References

Casimir, M. J. (1991). Flocks and food. A biocultural approach to the study of pastoral foodways. Köln, Germany: Böhlau Verlag.

Casimir, M. J. (in press). Of liminal states and uncontested faith: Religious elements and mortuary practice in the Kashmir Valley. In T. N. Madan & A. Rao (Eds.), The valley of Kashmir: The making and unmaking of a composite culture? Oxford/New York: Berghahn Books. Delhi, India: Manohar.

Casimir, M. J., & Rao, A. (1995). Prestige, possessions and progeny: Cultural goals and reproductive success among the Bakkarwal. Human Nature, 6(3), 241-272.

Casimir, M. J., & Rao, A. (in press). The dog's gaze: Insights into the mortuary rites and conceptual transformations among the Gujar and Bakkarwal of the Kashmir Valley. In N. Balbir (Ed.), Penser, dire et representer l'animal dans le monde indien. Proceedings of an International Symposium, Paris; Editions du CNRS/Universit de Paris III - Sorbonne Nouvelle.

Khatana, R. P. (1992). Tribal migration in Himalayan frontiers. Gurgaon, India: Vintage Books.

Rao, A. (1990). Reflections on self and person in a pastoral community in Kashmir. Social Analysis. Journal of Social and Cultural Practice [special issue, Ed. P. Werbner], 28, 11-25.

Rao, A. (1992). The constraints of nature or of culture? Pastoral resources and territorial behaviour in the western Himalayas. In M. J. Casimir & A. Rao (Eds.), Mobility and territoriality: Social and spatial boundaries among foragers, fishers, pastoralists and peripatetics (pp. 91-134). Oxford: Berg.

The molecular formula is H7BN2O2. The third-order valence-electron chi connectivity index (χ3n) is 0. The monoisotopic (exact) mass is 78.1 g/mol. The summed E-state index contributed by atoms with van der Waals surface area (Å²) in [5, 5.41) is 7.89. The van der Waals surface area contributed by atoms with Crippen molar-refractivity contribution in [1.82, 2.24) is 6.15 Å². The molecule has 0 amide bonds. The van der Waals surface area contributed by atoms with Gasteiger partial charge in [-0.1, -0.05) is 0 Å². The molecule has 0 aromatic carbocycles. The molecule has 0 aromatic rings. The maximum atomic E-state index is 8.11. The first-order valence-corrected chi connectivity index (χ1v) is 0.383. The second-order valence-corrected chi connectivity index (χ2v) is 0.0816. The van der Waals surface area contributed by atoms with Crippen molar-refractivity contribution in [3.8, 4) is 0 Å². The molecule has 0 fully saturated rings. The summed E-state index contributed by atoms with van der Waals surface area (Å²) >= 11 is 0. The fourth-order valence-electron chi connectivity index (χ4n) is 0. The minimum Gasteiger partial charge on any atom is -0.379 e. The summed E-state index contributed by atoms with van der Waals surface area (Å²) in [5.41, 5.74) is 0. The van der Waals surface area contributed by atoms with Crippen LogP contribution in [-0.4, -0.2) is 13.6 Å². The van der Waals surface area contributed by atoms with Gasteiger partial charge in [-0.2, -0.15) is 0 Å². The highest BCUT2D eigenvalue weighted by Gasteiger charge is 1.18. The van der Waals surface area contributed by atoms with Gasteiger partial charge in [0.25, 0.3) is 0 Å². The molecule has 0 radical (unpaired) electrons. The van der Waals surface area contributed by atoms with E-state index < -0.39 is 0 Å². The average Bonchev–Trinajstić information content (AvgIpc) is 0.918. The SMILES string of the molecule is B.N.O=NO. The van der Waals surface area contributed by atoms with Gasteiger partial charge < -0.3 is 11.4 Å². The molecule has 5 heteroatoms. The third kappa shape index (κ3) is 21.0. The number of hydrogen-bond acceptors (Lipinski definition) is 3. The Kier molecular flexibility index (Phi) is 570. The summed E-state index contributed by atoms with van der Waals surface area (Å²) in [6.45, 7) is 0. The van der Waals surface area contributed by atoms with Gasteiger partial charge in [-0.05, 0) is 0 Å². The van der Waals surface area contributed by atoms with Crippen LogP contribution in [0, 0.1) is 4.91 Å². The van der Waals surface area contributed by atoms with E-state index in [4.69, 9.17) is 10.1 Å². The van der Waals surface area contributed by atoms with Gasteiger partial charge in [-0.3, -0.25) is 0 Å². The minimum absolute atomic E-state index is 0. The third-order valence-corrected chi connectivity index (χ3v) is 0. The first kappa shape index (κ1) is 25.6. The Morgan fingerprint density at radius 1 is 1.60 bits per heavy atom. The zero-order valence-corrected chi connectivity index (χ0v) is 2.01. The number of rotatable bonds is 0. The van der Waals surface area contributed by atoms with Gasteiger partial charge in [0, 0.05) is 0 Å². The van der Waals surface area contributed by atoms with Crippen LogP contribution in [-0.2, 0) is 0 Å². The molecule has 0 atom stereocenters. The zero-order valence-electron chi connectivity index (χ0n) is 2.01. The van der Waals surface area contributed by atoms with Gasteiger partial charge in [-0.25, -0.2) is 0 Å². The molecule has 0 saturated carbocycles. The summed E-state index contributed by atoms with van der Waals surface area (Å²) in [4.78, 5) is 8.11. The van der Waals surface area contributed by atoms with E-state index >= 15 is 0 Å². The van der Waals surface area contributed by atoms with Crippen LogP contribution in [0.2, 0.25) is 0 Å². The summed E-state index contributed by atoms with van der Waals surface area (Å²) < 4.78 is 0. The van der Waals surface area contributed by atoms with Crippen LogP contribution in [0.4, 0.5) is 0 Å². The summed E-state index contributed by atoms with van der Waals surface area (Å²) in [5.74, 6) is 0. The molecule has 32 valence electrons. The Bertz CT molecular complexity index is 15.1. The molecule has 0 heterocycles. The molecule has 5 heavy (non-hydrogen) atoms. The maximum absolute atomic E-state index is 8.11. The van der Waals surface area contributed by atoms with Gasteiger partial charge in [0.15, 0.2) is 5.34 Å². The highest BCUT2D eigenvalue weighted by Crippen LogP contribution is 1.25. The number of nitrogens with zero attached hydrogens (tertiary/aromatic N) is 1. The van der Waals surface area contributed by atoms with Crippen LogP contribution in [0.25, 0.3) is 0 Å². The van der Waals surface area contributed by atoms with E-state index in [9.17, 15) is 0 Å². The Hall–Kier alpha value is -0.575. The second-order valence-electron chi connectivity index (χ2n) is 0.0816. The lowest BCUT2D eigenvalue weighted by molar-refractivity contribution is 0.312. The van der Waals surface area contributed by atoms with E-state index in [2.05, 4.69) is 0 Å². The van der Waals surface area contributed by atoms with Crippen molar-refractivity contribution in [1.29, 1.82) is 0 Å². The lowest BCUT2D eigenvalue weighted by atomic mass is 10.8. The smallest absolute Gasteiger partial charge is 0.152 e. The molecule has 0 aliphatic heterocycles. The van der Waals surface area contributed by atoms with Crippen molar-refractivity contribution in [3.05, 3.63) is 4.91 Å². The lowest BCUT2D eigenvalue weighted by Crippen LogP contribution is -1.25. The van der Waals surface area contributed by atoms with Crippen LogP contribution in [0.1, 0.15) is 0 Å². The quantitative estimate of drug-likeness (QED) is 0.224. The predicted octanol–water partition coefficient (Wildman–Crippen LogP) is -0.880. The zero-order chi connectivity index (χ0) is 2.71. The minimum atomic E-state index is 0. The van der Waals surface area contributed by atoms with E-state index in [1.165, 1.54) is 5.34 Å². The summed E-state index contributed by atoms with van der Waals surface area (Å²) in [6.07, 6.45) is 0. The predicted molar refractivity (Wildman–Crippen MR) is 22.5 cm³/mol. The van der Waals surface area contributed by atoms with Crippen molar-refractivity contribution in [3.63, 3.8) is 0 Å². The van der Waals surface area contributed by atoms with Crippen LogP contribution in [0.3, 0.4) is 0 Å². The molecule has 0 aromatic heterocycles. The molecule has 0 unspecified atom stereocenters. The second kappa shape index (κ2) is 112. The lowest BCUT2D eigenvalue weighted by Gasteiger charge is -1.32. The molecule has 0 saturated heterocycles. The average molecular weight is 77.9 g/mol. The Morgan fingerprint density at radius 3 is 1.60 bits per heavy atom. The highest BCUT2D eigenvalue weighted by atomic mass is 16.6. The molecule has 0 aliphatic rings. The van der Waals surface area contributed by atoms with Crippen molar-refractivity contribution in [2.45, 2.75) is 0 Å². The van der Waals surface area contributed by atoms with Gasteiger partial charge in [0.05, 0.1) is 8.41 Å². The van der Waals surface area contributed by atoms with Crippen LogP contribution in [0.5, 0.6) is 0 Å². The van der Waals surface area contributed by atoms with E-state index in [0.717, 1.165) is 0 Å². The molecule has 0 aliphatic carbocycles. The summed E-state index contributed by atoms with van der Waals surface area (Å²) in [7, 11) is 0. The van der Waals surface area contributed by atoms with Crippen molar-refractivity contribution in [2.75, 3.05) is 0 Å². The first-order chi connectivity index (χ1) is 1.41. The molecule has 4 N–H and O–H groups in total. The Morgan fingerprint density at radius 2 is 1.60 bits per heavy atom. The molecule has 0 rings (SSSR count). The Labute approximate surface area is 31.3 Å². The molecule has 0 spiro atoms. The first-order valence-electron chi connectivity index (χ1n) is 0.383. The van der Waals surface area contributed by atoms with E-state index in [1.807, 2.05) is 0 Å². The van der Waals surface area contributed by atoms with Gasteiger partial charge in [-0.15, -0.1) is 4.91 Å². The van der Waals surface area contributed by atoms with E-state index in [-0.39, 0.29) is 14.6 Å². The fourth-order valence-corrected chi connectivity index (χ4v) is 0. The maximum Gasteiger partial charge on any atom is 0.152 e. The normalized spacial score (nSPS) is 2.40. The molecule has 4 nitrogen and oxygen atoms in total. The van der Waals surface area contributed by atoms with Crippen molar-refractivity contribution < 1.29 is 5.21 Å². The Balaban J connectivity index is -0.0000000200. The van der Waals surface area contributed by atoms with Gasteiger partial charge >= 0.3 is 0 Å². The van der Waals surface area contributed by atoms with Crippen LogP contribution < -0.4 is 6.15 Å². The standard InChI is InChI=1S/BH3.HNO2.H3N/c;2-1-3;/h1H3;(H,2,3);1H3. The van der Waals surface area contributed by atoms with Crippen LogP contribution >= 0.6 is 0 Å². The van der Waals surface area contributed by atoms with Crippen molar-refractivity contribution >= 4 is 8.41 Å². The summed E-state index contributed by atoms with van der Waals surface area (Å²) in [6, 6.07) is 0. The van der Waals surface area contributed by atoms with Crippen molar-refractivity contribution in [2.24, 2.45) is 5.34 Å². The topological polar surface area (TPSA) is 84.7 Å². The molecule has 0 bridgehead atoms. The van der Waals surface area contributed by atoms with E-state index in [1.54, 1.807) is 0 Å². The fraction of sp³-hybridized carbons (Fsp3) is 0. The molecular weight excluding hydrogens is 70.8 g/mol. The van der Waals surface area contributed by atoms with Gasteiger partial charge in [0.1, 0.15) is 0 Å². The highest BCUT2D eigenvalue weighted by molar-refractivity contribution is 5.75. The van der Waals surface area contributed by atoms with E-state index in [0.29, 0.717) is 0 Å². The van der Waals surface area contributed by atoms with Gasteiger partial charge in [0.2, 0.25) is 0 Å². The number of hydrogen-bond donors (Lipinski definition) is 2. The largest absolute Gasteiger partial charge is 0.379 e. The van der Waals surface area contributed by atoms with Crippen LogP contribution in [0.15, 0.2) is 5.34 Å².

Rao, A. (1988). Levels and boundaries in native models: Social groupings among the Bakkarwal of the western Himalayas. In T. N. Madan (Ed.), Muslim communities of South Asia. Culture, society, and power (pp. 289-332). Delhi, India: Manohar. (Revised and reprinted from Contributions to Indian Sociology, 22(2), 195-227.)

Rao, A. (1995). From bondsmen to middlemen: Hired shepherds and pastoral politics. Anthropos, 90(1-3), 149-167.

Rao, A. (1998a). Autonomy: Life cycle, gender, and status among Himalayan pastoralists. Oxford: Berghahn.

Rao, A. (1998b). Prestations and progeny: The consolidation of well-being among the Bakkarwal of Jammu and Kashmir (western Himalayas). In T. Schweizer & D. White (Eds.), Kinship, networks and exchange (pp. 210-233). Cambridge, U.K.: Cambridge University Press.

Rao, A. (1999). The many sources of identity: An example of changing affiliations in rural Jammu and Kashmir. Ethnic and Racial Studies, 22(1), 56-91.

Rao, A. (2000). Blood, milk, and mountains: Marriage practice and concepts of predictability among the Bakkarwal of Jammu and Kashmir. In M. Bock & A. Rao (Eds.), Culture, creation, and procreation: Concepts of kinship in South Asian practice (pp. 101-134). Oxford: Berghahn.

Rao, A. (2003). Access to pasture: Concepts, constraints, and practice in the Kashmir Himalayas. In A. Rao & M. J. Casimir (Eds.), Nomadism in South Asia (Oxford in India: Readings in sociology and social and cultural anthropology series, pp. 174-212). Delhi, India: Oxford University Press.

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